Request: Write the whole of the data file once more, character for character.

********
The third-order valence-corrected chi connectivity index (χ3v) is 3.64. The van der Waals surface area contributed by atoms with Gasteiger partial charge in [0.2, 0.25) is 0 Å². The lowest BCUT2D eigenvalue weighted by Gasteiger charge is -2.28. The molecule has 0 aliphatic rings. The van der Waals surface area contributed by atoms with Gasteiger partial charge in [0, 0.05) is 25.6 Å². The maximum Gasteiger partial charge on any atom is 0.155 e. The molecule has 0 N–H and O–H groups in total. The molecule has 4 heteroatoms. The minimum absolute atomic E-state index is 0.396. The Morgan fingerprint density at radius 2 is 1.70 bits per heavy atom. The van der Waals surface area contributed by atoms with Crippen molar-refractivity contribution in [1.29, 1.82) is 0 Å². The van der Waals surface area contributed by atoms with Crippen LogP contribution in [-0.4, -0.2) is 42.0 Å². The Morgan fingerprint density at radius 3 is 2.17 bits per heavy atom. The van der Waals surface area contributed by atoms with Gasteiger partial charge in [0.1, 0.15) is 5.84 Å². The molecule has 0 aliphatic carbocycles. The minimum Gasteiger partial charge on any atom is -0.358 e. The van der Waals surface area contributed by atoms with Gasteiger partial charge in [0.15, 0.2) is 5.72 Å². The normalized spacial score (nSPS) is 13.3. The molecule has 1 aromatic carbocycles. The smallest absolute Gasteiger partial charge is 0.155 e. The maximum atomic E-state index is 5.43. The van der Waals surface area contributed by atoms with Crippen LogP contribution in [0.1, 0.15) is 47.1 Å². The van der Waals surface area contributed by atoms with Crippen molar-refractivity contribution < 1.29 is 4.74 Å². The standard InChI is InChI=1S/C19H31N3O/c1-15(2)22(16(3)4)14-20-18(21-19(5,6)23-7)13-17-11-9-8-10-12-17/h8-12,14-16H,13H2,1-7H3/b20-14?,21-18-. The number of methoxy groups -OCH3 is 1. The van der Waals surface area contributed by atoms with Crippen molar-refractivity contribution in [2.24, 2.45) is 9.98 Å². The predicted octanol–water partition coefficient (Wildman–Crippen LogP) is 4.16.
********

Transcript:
The third-order valence-corrected chi connectivity index (χ3v) is 3.64. The van der Waals surface area contributed by atoms with Gasteiger partial charge in [0.2, 0.25) is 0 Å². The lowest BCUT2D eigenvalue weighted by Gasteiger charge is -2.28. The molecule has 0 aliphatic rings. The van der Waals surface area contributed by atoms with Gasteiger partial charge in [0, 0.05) is 25.6 Å². The maximum Gasteiger partial charge on any atom is 0.155 e. The molecule has 0 N–H and O–H groups in total. The molecule has 4 heteroatoms. The minimum absolute atomic E-state index is 0.396. The Morgan fingerprint density at radius 2 is 1.70 bits per heavy atom. The van der Waals surface area contributed by atoms with Crippen molar-refractivity contribution in [1.29, 1.82) is 0 Å². The van der Waals surface area contributed by atoms with Crippen LogP contribution in [-0.4, -0.2) is 42.0 Å². The Morgan fingerprint density at radius 3 is 2.17 bits per heavy atom. The van der Waals surface area contributed by atoms with Gasteiger partial charge in [0.1, 0.15) is 5.84 Å². The molecule has 0 aliphatic carbocycles. The minimum Gasteiger partial charge on any atom is -0.358 e. The van der Waals surface area contributed by atoms with Gasteiger partial charge in [0.15, 0.2) is 5.72 Å². The normalized spacial score (nSPS) is 13.3. The molecule has 1 aromatic carbocycles. The smallest absolute Gasteiger partial charge is 0.155 e. The maximum atomic E-state index is 5.43. The van der Waals surface area contributed by atoms with Crippen LogP contribution in [0.1, 0.15) is 47.1 Å². The van der Waals surface area contributed by atoms with Crippen molar-refractivity contribution < 1.29 is 4.74 Å². The standard InChI is InChI=1S/C19H31N3O/c1-15(2)22(16(3)4)14-20-18(21-19(5,6)23-7)13-17-11-9-8-10-12-17/h8-12,14-16H,13H2,1-7H3/b20-14?,21-18-. The number of methoxy groups -OCH3 is 1. The van der Waals surface area contributed by atoms with Crippen molar-refractivity contribution in [2.24, 2.45) is 9.98 Å². The predicted octanol–water partition coefficient (Wildman–Crippen LogP) is 4.16.